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Ghosts of the mountain- the Andean cats

High in the Andean mountains of South America live some of the rarest small wild cats known to man. So rare are these cats that until 1998 almost the only evidence that they existed at all were two photographs. After 1998 Jim Sanderson, founder and director of the Small Wild Cat Conservation Foundation became interested in these elusive animals. The little we now know of the creature today called the Andean cat is largely due to Jim Sanderson's determination and individual effort.

Andean cats are the rarest of the two dozen or so small wild cats. It is estimated that there are less than 2500 cats in the entire species. It is hard to estimate exact numbers because these cats live in the most inhospitable parts of the Andes mountains, well above the tree line and between three and five kilometers above sea level. To date the cats, or evidence for them, have been found in the high mountains of Peru, Bolivia, Chile and Argentina.

Studies of the Andean cat are not helped by the fact that none have been kept in zoos, and in the wild this small creature is wary of humans - with good reason. Unfortunately the Andean cat, like the Pampas cat, has the unfortunate privilege of being considered a sacred species by some Andean cultures. These cats are associated with abundance and welfare, and their skins are used in ceremonies where people mark their llamas and alpacas. The skins are also used at the beginning of the sowing and harvest periods, and demand for cat skins puts an already rare animal further at risk.

Andean Cats weigh about the same as the average domestic cat, tipping the scales at about 5.5kg (12lb). They appear larger than they are because they sport tails almost half a meter in length. Unsurprisingly given their habitat, these cats also have very thick fur which adds to their apparent bulk. Like the snow leopards with which they share the mountain peaks, Andean mountain cats have silvery-grey fur which camouflages them almost perfectly against the rocks. The body outline is further broken up by black or brown rings around the tail and legs, and the underside is white with numerous black or brown spots.

The main prey of the Andean cat is a rabbit-like rodent called the viscacha which is found across most of the high Andes. Like any felines, Andean cats probably don't say no to the occasional mouse or bird if the opportunity to add these to the menu arises.

The few times an Andean cat has been sighted have been in the daytime. However this is probably less because the cats are diurnal than because the few humans who end up in the high Andes at night must put urgent issues such as survival above leisure activities such as cat-spotting. The Andean cat is probably nocturnal, like most cats. According to local people, the cats' mating season is (probably) between July and December and litters are born between October and April. (This being the southern hemisphere, October and March/April are spring and summer respectively.)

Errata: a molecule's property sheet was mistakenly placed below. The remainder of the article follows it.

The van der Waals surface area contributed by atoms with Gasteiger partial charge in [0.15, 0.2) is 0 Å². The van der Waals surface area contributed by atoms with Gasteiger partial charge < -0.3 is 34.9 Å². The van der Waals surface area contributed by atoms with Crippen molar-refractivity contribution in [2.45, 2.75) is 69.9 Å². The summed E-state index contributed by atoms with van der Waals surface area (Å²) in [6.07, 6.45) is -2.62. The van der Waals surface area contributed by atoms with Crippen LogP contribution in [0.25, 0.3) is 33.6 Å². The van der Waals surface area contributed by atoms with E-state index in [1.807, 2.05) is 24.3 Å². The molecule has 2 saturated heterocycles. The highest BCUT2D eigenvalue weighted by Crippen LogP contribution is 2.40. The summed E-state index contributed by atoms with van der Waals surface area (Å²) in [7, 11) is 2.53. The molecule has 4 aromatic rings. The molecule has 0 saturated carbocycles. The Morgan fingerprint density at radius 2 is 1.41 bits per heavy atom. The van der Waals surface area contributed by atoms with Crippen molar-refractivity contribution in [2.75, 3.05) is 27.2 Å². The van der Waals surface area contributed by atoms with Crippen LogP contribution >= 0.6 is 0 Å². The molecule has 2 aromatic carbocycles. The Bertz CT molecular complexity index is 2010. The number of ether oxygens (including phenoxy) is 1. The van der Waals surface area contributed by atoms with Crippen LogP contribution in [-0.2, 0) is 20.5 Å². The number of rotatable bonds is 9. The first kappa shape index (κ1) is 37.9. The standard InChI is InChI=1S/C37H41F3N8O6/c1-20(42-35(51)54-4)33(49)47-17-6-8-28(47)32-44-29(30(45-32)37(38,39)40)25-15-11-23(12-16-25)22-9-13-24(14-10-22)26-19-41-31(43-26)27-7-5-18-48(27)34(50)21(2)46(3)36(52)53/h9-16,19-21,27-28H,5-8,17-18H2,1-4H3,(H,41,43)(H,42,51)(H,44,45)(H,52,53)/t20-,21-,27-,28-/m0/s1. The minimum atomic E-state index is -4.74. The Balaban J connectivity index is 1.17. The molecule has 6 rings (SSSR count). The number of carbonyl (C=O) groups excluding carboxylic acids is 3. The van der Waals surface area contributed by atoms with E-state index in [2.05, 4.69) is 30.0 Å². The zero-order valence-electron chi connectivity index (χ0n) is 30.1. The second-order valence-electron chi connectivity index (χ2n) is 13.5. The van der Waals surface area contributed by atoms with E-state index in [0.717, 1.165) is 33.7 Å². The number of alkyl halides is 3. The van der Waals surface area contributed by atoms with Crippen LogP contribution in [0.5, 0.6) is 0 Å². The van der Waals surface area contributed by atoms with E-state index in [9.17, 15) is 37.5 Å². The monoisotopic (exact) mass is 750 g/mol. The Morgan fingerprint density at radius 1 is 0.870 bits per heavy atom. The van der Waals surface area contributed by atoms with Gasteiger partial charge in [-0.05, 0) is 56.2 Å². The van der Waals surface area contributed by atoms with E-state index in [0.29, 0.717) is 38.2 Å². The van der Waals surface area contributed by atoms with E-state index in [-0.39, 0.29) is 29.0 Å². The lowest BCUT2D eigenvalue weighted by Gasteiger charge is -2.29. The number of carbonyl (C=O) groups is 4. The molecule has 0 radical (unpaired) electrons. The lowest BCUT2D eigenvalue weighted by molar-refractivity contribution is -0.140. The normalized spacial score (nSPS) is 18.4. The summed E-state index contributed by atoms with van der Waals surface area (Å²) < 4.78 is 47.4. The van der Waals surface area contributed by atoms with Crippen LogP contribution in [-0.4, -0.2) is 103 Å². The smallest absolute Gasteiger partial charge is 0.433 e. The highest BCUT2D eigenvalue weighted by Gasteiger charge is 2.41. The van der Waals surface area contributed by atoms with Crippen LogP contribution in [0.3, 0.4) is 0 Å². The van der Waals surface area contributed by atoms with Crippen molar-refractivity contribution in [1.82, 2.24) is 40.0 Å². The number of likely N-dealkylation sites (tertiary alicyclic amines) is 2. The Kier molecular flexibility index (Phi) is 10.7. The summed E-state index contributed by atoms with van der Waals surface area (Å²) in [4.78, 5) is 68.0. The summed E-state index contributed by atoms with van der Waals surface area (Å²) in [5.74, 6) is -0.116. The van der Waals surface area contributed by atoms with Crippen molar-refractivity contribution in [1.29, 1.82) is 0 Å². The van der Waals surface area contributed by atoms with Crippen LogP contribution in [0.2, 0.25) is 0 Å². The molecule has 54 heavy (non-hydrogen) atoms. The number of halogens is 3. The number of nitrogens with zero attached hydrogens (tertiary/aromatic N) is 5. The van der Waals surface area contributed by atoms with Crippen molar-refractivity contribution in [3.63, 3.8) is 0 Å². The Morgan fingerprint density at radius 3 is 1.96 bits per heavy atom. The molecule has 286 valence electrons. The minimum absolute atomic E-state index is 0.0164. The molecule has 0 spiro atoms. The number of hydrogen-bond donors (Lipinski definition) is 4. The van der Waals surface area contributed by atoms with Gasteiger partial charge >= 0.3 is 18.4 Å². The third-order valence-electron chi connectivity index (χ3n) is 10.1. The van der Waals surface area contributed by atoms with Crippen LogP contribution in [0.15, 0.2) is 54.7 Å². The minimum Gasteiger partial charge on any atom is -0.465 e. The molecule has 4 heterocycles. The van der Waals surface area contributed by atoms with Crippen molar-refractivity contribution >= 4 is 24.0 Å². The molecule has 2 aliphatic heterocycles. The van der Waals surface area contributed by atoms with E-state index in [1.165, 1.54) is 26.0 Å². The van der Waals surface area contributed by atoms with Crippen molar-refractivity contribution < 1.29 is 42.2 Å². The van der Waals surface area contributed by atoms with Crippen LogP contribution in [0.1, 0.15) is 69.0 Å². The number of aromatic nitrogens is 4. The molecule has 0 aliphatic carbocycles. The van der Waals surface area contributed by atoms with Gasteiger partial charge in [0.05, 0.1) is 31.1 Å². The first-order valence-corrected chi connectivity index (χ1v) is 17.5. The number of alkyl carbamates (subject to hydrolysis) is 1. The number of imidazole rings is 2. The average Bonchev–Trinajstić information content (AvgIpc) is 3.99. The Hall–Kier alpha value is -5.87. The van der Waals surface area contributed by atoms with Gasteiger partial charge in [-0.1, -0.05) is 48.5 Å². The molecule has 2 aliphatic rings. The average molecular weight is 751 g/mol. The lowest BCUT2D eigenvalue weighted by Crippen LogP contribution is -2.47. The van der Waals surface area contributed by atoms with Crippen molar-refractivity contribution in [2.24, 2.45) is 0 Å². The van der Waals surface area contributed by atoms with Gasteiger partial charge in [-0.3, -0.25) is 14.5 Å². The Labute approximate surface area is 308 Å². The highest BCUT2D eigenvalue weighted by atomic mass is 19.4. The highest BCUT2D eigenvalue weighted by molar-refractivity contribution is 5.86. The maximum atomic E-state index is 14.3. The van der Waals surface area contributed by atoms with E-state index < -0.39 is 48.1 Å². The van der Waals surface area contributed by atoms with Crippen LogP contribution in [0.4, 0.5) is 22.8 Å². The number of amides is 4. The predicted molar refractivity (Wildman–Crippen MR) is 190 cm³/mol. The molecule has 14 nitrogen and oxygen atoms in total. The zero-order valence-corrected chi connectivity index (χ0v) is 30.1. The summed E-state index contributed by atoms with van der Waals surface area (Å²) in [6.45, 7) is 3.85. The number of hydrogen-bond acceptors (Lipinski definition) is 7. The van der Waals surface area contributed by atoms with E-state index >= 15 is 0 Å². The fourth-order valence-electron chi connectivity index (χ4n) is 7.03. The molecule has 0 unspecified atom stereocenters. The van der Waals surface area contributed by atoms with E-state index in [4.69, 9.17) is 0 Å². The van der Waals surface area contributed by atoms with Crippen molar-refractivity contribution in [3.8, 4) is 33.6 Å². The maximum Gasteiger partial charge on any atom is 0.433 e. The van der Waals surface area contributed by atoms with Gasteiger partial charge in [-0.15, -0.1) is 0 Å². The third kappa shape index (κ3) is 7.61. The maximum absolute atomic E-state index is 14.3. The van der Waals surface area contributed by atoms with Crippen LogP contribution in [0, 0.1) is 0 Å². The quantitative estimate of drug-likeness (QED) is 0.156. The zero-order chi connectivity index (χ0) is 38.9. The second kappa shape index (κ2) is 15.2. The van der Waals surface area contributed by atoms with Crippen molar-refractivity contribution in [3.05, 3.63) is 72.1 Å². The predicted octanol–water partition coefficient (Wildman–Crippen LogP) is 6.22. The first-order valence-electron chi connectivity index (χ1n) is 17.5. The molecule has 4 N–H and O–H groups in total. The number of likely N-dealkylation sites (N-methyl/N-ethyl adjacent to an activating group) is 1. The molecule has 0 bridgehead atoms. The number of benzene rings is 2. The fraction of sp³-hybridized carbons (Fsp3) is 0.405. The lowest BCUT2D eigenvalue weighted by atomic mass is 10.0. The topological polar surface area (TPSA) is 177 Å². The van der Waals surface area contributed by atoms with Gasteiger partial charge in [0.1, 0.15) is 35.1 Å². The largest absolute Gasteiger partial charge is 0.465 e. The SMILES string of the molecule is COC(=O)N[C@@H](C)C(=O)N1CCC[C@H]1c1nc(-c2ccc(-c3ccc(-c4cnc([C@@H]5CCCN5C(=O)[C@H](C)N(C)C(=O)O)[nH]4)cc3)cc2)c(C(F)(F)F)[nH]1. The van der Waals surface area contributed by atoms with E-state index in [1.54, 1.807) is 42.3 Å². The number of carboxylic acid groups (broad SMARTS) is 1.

The Andean Mountain Cat is of the felidae family, the species being Leopardus Jacobita. Until recently it was believed that Andean cats had barely enough numbers to make up a species, let alone have a subspecies. However, the Wildlife Conservation Society and its partners have just published a new study (see the reference below) which suggests that a slightly different breed of Andean cats may be found on the Patagonian steppe at a much lower elevation of about 600 m.

According to genetic studies carried out by Daniel Cossios (a co-author of the new study), this new sub-species appears to represent an evolutionary lineage distinct from the highland population. This data comes from samples which the team collected at different locations between 2007 and 2009. These samples included scat, skulls and skins which DNA analysis confirmed as being from an Andean cat species.

The discovery of a new sub-population of Andean cats is an important finding. Over time having another species of Andean cat to study will increase our knowledge of these rare cats. The challenge now is to make viable conservation plans for the newly-discovered Pantagonian subspecies, and to learn more about their elusive cousins on the high mountain peaks.

Journal Reference:

  1. Andres Novaro, Susan Walker, Rocio Palacios, Sebastian Di Martino, Martin Monteverde, Sebastian Canadell, Lorena Rivas, and Daniel Cossios. Endangered Andean cat distribution beyond the Andes in Patagonia. CATnews, 53 (Autumn 2010).
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